The National Grid is busy rolling out a new SAP-based system to its frontline gas field force to replace the multiple systems currently in use.
Bringing together asset management, work scheduling, mobile and map applications for the company’s gas emergency, repair and maintenance and construction team crews, the move is part of its quest to become the most efficient and effective gas business in the UK.
Jobs will be issued from the National Grid’s operational centre and sent wirelessly to the 4,500 field engineers via Toughbooks fitted in their vans.
The Gas Distribution Front Office (GDFO) programme is a significant investment for National Grid and as such is being rolled out in three phases. At the heart of the new system is SAP and three supplementary applications – ClickSoftware, ESRI and Syclo – which provide the specialist software for scheduling, dispatch, GIS and mobile that’s required in order for staff to be able to put in good response times.
With the first release of GDFO having gone to over 1,000 maintenance employees it is now being rolled out to a further 1,200 emergency response staff, along with an integrated CRM system for a new customer centre.
This should provide much greater information on job progress and on previous work at a customer’s premises, enabling rapid wireless communication to and from the field in response to customers’ needs. The new system uses GPS technology to locate the nearest available team and auto allocation of emergency jobs wirelessly to improve scheduling and dispatch of emergency work.
The third and final stage of the rollout includes repair teams and putting all new construction and gas mains replacement work through the new system.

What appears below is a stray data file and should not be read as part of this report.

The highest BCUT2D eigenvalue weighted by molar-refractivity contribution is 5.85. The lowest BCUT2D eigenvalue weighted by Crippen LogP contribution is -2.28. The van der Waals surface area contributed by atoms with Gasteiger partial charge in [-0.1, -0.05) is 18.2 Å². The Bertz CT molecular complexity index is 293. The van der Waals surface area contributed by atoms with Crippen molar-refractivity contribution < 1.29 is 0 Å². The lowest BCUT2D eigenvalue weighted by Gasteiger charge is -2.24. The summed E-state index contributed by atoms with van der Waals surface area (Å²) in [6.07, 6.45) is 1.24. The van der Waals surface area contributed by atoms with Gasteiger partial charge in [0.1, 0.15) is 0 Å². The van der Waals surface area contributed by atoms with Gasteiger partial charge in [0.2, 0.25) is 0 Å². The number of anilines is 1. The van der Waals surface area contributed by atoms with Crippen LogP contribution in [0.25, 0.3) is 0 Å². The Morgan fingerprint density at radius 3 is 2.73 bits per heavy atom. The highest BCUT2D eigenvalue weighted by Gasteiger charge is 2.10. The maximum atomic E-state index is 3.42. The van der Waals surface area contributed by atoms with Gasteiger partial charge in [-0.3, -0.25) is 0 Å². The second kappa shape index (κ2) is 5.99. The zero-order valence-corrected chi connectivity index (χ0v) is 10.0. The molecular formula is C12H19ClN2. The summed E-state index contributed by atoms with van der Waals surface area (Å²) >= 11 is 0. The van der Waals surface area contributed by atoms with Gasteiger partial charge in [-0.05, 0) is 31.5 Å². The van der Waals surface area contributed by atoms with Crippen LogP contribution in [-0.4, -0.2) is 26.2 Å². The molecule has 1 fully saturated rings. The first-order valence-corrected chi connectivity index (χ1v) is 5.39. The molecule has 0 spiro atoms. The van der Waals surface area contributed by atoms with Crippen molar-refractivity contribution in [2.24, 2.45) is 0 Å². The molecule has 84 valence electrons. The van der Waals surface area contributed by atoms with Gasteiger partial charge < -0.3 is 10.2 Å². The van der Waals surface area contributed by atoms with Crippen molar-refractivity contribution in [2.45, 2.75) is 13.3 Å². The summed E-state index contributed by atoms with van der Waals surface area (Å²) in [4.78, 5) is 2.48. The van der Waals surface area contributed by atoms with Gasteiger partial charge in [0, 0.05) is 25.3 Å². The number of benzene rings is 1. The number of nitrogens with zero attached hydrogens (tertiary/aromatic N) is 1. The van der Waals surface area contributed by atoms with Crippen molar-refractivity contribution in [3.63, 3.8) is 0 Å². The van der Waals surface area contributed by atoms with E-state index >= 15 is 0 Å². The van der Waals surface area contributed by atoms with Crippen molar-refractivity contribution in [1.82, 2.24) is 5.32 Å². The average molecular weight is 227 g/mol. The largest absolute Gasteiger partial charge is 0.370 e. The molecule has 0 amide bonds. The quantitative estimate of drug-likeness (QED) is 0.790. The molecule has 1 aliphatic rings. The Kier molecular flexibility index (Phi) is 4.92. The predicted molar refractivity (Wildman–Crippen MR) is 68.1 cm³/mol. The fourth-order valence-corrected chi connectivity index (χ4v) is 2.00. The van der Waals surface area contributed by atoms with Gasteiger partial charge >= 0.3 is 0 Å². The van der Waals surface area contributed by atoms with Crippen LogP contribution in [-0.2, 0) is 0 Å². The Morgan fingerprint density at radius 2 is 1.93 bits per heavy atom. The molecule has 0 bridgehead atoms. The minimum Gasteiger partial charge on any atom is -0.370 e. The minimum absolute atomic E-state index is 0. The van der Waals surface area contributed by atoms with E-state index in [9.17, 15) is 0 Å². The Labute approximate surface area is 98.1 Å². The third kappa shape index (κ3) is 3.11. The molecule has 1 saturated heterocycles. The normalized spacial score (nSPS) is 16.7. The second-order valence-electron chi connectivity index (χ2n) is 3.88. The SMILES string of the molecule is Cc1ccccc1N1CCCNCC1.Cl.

National Grid is using the integrated GIS software to pinpoint asset locations and record the work done directly using the map interface. It hopes this will enable better information to flow between teams on the nature of the work undertaken and enable it to produce faster updates on assets and improve response times in the process.
As Peter Massey, director of transformation explains, the new system will deliver big benefits to customers, enhancing the efficiency and effectiveness of operations.
‘The use of wireless technology provides us with faster response times, visibility of where our teams are and who best to send to respond to customer needs,’ he says.
While it is expected the new solutions will enable better ways of working, there are other benefits too. A single view of assets is expected to be one of those, as is the ability to swiftly match any field member of staff to a job, thereby limiting staff downtime.
‘The systems will help us to properly profile our workload and resources across the year and dispatch work to the right individuals with the right skills at the right time,’ he adds. ‘We have a challenge to become more efficient and GDFO forms the foundation to enable the wider transformation of our business.’